In Jason Croot’s sequel to 2010’s Le Fear, we are presented with a director’s goal of creating this horror blockbuster, but when ideas from Nollywood gets thrown around, and a worthless producer comes along, the blockbuster dream falls apart. That is the basic premise of this film by independent filmmaking triple-threat (Writer, Director, Actor), Jason Croot.
Recently, I was approached by Jason Croot to review this film – and I obviously chose to do that. Honestly, I did not know what to expect from this independent comedy horror-parody about filmmaking. In the end, I think it actually turned out okay. Look, it’s not perfect – but for what it is (being a mockumentary-like independent parody) it is pretty good. The film is going to have problems with keeping a general audience happy, due to it having disappointing transitions – and time jumps. But with that having been said, as this niché faux pas-genre piece it works fine. Think Curb Your Enthusiasm or the Scandinavian Klovn – these are faux pas sitcoms, and the film does adopt similar storytelling methods. A fun little side note is the fact that the film’s character introductions have these ‘character-title-cards’, very reminiscent of the Sergio Leone/Spaghetti Western-homage in Community‘s A Fistful of Paintballs-episode.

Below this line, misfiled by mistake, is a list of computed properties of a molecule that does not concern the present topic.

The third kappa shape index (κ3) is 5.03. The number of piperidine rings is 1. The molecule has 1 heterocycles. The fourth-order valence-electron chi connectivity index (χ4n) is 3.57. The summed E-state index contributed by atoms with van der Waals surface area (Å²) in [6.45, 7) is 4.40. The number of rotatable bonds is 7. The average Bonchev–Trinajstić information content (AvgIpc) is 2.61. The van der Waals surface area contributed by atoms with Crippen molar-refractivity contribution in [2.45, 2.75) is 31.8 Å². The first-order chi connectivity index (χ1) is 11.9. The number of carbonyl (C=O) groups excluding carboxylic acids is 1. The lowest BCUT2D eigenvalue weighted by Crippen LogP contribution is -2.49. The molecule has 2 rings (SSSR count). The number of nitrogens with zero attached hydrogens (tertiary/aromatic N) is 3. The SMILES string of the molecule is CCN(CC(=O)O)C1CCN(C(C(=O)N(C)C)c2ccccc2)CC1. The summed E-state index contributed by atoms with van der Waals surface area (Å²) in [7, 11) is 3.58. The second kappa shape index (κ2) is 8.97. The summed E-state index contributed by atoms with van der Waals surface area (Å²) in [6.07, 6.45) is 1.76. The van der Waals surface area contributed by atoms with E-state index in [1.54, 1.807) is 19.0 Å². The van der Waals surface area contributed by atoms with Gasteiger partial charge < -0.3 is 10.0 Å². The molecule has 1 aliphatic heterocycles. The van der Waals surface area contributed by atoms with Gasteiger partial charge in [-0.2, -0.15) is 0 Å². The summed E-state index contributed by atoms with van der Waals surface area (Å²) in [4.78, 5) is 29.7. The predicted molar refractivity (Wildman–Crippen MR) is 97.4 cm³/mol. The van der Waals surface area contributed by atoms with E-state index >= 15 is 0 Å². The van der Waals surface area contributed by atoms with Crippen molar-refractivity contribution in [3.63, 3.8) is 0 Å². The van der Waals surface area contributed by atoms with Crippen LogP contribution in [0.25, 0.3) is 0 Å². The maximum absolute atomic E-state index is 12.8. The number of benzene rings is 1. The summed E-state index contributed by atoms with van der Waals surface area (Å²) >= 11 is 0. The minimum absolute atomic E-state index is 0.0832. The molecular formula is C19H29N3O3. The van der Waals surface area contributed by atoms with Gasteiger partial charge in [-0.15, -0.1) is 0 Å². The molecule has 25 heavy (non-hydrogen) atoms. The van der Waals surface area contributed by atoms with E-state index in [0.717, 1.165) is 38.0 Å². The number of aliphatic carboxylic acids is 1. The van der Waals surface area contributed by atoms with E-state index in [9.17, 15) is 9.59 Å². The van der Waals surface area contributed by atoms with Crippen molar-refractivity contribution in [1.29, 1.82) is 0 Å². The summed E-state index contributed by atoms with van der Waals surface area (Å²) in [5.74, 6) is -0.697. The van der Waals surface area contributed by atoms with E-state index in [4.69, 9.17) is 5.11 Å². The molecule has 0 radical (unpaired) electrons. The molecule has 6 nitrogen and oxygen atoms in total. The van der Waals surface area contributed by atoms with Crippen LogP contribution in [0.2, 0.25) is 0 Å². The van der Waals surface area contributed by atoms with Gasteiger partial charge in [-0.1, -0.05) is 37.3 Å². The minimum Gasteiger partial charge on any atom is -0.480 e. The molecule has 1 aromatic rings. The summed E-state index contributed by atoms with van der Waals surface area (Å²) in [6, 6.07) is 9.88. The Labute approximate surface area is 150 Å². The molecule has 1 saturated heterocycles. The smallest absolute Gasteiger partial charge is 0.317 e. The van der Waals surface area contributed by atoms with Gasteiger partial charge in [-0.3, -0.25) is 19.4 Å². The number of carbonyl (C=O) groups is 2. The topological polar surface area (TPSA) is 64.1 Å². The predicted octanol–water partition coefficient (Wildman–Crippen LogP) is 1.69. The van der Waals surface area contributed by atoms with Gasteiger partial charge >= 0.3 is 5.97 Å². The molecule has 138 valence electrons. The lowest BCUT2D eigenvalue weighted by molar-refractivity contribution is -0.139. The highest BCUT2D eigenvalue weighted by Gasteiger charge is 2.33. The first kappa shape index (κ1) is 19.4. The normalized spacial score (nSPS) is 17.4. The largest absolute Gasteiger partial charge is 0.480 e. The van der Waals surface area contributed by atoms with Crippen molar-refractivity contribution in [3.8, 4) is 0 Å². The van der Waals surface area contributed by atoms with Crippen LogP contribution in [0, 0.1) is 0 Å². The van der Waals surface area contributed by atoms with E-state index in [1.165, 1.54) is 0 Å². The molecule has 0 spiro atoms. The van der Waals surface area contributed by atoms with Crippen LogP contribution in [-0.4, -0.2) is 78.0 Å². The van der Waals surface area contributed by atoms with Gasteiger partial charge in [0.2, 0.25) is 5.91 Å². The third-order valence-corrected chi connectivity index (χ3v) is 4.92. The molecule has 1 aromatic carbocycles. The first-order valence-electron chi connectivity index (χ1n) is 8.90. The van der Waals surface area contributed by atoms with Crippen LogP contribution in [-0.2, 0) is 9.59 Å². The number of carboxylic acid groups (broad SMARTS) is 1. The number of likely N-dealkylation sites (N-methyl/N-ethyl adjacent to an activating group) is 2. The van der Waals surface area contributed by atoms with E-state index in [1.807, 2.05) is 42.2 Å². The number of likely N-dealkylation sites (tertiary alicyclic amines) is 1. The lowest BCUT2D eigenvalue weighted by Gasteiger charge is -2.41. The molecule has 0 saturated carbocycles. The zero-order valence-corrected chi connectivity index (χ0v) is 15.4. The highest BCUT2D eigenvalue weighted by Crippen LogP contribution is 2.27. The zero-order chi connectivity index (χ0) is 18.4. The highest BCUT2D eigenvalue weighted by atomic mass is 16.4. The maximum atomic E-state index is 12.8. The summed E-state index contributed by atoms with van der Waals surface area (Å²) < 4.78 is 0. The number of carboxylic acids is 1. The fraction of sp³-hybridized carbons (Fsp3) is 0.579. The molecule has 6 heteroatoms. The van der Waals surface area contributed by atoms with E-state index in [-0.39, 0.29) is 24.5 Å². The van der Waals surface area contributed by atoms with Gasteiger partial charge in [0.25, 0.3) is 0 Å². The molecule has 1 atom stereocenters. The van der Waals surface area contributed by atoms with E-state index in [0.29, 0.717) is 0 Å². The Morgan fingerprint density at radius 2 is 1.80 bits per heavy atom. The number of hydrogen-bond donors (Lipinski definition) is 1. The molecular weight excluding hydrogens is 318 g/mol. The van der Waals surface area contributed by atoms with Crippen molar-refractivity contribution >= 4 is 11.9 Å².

I have a few problems with the music and score – as it, at times, is too cliché. Some cliché musical-choices could have been acted out, rather than simply played in the background – e.g. at the very beginning when Carlos Revalos (the director) reveals his blockbuster-plans. Speaking of Carlos Revalos – Kyri Saphiris’ performance is probably the best thing in the film. His character also stands out, due to the rest being very stereotypical and cliché.
Now, this is an honest review – as should be clear by now, as I’ve both pointed out things that work and things that don’t. However, do understand that this film is a very good example of faux pas filmmaking – and I do think this is a nice stepping stone for Jason Croot in filmmaking. With that having been said, I do think this would’ve worked better as a short, or a series of shorts – as I believe faux pas often does. I’ve been informed that this film will be released in 2015.
Overall Score: 5.9 out of 10.0. While its form is questionable, it stands as a fine example of independent faux pas filmmaking. I do like these faux pas-tellings, and therefore there is potential – an independent diamond in the rough.